Part of my schedule this term is an Intro to Set Theory. Just once a week, lunch time for the kids. I have a nice paper, An Introduction to Elementary Set Theory (Mathematics Association of America). We are reading the document, every line, and doing every exercise. It is reading/seminar style.

I like that the authors spend time connecting Set Theory to its history, and to Cantor and Dedekind. I added in some additional historical background – what was happening in math in the 19th century. I’d like to read more of the history. I get the feeling that the reexamination of Euclid and the development of set theory and the axiomatization of arithmetic and the development of logic are all part of a movement – but I don’t really know that, and I would like to learn more.

It is a great opportunity to introduce notation, to dwell on correct language. It is also their first heavy dose of proof by contradiction (indirect proof). And that is useful.

Today we were looking at subsets, and of 6 exercises, 4 were best answered with a proof by contradiction. A kid asked, a bit sadly, if they were ever going to be allowed to do direct proofs again.

It’s just 10 kids. At least 6 of them are there so that they can study Arithmetic with me in the spring (“Axiomatic Arithmetic”) – which I will describe some other time – but I insist that they do at least one proof-based course first. In the spring there will be a heavy dose of induction. I can imagine a kid asking, sadly, if they will ever be allowed to do proof by contradiction again…

In any case, today we were playing with subsets, and proving some basics. $A \subseteq A$ but $A\not\subset A$. And we talked a little about the empty set. And we had the annoying discussion about the empty set being a subset of another set.

Here’s the talk. One set is a subset of a second set if everything in the first set is also in the second. But we like stating this backwards. The first set is NOT a subset of the second if there is something in the first that is not in the second.

• A = {p, q, r, s}
• B = {q, r, s}
• C = {q, r, s}
• D = {s, t}
• E = {}

OK, so B is a subset of A. Everything in B is also in A. Or, there is nothing in B that is not in A.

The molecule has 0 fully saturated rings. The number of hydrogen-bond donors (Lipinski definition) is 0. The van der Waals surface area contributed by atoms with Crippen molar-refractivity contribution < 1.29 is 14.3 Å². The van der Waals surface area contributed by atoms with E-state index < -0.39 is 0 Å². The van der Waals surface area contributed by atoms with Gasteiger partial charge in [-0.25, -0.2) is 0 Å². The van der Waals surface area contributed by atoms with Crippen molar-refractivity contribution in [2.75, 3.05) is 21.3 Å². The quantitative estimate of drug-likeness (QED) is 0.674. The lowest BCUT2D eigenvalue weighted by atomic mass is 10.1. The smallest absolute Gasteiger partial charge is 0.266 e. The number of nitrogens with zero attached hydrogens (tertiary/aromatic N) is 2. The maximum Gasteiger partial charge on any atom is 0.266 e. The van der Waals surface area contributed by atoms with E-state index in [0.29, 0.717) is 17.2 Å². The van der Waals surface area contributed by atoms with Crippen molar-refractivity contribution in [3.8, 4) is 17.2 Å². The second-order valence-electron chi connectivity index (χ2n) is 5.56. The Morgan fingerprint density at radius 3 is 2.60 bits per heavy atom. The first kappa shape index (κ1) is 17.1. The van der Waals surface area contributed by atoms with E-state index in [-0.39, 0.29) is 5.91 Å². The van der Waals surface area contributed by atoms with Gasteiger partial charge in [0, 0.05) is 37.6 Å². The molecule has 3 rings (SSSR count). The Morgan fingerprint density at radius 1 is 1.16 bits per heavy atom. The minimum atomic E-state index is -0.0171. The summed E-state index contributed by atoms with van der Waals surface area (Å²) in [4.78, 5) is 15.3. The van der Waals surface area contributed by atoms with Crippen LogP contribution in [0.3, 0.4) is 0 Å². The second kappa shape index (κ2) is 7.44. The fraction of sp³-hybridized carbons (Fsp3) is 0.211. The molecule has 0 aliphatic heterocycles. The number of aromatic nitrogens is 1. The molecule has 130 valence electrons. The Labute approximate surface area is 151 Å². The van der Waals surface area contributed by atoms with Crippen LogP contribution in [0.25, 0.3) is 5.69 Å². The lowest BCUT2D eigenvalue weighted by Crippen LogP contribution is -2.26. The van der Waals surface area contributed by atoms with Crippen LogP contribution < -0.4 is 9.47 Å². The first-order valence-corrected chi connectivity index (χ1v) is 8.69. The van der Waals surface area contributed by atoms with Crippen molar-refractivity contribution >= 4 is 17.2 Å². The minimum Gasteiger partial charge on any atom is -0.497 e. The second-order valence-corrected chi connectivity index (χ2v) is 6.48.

B is a subset of C. Everything in B is also in C. Or there is nothing in B that is not in C.

D is NOT a subset of A. Why? Because t is in D, but not in A. (see how that works?)

Now, is E a subset of A? Is everything in E also in A? Hmm, that might cause an argument. Let’s look at it the other way. Is there something in E that is not in A? Nope. Then E is a subset of A

One part of this that’s fun and annoying is that while the concepts can seem slippery, we are doing them with all new notation.

t is in D? $t \in D$

t is not in A? $t \notin A$

B is a subset of C? $B \subseteq C$

A is a subset of B is equivalent to saying that everything in A is also in B? $A \subseteq B \iff \forall _{x}, x \in A \rightarrow x \in B$

A is not a subset of B is equivalent to saying that there is something in A that’s not in B? $A \nsubseteq B \iff \exists _{x}, x \in A \land x \notin B$

The kids seem kind of into the notation, and the notions. One that caught their attention today was the distinction between a subset, and a proper subset. See how the subset symbol looks a little like “less than or equals”? Like ≤? Well, if we take the line away, then it means a “proper” subset, and it must strictly be smaller than the set, or be missing something that is in the set.

Looking at the examples above, B is a proper subset of A (there’s nothing in B that’s not in A, AND there is something in A that’s not in B), but C is not a proper subset of B. It’s true, C is a subset of B, but there is nothing in B that is not in C, so C is not a PROPER subset of B.

In symbols, B is a proper subset of A, $B \subset A$

C is not a proper subset of B, $C \not\subset B$

At this stage, if students start to “get it” they are prone to argue almost philosophically.

Today was no exception. I sent them to lunch as they debated whether the empty set is a subset of itself AND a proper subset of itself.

This is teaching for fun. Every student is here voluntarily. They have chosen to suffer. We sit and read, and talk and debate, and I jump out of the circle to run to the board. One by one the kids are getting tough ideas or tricky language.

I’m assigning homework, and taking attendance. But the homework is for class discussion. I am not checking it. I am not grading it. I am not giving tests or quizzes. I will grade my students on the quality of their discussion, which has been uniformly high.

Hanging out and talking about math with kids who want to talk about math. This is teaching for fun.

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